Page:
Motorists losing £11 a month after making fuel-pump detours

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Man holding a petrol pump, close-up of hand
We all occasionally do it; take a little detour to get to that cheaper petrol station. It may only be a few pennies, but it all adds up right?

It does indeed add up, but not in the way we were intending. Research has now indicated that the average driver could be losing £11 a month by changing their journey so as to benefit from cheaper fuel.

The research, conducted by insurance comparison website MoneySupermarket found that an average of 43% of drivers would be willing to make a detour of up to two miles to save a penny on a litre of fuel.

Of the 2,000 motorists questioned, 46% of men said they would take a detour, compared to 39% of women.

What the drivers failed to realise was that their frugal intentions are actually costing them a lot more than they save.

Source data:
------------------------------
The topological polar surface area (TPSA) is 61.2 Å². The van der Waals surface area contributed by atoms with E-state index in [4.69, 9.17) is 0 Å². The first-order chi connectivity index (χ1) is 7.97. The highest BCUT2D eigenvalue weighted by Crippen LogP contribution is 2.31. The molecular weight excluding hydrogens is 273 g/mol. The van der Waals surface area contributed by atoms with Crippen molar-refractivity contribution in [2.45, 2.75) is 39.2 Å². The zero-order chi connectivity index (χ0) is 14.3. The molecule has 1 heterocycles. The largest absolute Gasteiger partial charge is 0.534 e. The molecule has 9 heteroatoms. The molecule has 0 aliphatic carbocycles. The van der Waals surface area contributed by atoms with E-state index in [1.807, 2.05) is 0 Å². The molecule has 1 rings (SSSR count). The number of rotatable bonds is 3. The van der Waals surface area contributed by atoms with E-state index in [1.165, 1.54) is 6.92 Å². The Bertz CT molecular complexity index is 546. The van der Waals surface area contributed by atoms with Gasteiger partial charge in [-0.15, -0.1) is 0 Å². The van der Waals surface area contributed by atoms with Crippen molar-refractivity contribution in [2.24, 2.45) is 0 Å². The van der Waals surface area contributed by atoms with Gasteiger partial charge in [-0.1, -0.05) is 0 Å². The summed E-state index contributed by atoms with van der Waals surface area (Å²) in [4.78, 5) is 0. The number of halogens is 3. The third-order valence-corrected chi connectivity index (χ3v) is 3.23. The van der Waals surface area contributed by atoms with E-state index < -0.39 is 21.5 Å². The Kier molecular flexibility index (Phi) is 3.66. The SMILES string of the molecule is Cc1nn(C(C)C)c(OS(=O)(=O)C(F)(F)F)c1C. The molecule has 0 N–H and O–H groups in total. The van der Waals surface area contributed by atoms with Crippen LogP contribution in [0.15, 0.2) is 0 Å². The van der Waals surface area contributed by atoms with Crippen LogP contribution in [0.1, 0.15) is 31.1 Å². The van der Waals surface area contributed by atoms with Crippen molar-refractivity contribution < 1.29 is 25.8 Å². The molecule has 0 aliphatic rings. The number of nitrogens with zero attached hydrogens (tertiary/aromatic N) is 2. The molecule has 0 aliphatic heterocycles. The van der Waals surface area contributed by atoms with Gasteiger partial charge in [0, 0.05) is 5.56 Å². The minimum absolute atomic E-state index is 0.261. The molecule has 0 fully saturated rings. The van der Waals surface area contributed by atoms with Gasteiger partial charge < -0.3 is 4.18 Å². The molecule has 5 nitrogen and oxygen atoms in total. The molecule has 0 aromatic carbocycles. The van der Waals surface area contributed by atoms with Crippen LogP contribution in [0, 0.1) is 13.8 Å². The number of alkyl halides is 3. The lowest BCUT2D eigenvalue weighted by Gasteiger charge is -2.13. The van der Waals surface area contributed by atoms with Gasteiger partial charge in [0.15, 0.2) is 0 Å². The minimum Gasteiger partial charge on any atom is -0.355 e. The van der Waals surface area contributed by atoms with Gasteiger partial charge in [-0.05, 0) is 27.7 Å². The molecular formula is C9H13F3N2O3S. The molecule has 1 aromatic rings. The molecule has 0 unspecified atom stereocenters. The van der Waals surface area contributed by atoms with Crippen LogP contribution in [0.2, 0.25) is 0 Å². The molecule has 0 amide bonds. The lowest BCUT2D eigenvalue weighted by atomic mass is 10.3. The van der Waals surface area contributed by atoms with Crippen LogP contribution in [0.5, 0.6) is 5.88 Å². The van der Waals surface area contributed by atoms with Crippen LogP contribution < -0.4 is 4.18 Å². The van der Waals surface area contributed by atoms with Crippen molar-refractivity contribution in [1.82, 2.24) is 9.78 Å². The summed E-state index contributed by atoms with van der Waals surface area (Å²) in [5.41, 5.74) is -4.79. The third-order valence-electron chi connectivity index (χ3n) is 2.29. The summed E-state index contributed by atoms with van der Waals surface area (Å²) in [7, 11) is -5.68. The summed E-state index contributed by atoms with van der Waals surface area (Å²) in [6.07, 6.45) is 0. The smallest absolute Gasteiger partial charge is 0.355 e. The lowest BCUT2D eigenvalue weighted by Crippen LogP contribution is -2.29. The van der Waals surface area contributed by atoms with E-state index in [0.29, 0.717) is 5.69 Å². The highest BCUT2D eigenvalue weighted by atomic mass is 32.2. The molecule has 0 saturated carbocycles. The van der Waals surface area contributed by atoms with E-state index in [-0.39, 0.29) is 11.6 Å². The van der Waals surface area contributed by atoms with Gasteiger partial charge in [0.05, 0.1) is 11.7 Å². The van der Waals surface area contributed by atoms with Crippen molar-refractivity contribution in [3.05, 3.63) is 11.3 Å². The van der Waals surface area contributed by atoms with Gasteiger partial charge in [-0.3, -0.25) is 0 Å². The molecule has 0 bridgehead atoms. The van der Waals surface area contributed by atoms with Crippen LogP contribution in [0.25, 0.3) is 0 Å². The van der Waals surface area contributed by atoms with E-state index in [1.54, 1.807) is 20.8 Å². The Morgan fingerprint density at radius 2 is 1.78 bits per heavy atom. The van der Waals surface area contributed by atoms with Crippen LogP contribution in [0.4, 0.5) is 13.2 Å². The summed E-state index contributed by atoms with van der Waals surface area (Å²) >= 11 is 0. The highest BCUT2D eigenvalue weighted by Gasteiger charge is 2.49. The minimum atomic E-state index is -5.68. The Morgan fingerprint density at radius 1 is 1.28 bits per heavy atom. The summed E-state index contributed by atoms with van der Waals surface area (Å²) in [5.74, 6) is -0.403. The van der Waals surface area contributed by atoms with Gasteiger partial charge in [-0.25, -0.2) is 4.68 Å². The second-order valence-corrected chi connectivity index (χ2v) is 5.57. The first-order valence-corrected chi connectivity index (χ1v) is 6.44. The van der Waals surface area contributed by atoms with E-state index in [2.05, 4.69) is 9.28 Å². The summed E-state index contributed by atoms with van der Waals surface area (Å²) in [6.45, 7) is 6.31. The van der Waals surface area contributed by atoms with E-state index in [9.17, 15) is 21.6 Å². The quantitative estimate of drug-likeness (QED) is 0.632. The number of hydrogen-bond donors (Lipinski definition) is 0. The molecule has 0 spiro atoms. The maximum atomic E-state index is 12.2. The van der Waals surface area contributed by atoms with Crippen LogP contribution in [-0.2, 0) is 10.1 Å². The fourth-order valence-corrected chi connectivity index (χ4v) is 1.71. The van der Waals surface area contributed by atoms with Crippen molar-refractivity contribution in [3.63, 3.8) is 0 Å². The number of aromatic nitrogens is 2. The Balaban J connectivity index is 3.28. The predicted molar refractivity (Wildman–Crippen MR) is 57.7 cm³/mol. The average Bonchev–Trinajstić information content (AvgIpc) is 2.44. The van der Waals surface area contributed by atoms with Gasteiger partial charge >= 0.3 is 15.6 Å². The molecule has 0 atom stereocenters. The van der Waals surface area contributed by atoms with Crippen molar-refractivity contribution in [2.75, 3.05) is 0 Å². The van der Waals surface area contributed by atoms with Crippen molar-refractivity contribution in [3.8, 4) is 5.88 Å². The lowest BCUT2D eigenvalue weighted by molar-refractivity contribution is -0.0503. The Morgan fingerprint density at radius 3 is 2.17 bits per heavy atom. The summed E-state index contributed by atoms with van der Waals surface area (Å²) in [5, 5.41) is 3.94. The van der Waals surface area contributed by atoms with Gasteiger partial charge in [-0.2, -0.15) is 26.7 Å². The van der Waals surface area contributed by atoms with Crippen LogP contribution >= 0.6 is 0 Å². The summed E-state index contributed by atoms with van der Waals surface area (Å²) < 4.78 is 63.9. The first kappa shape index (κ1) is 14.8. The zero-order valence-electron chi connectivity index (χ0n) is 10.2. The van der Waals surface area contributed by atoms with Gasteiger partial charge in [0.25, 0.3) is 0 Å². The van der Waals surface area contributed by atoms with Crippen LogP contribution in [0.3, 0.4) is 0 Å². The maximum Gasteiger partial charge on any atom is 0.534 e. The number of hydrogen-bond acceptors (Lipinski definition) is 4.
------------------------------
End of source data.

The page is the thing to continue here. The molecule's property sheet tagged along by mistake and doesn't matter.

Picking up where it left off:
Such monthly diversions would cost a typical petrol car £10.90 of fuel, whilst a diesel car would cost significantly more, at £16.02.

In totally, bargain-hunting motorists in British are wasting up to £528 billion every month on these little detours.

However, not everyone is losing out. Motorists who drive just one extra mile to pay 5p per less on a litre of fuel were found to save £2.32 for every 50-litres they filled up.

A spokesman for MoneySupermarket commented: "It's no surprise cash strapped motorists are seeking out cheaper petrol prices, especially at a time when prices are finally falling – particularly for diesel – at some, but not all, stations.

They went on to add: "Yet while driving a bit out of your way for cheaper fuel might seem like a simple way of cutting costs, the reality is that it can be a false economy, and could actually cost you more."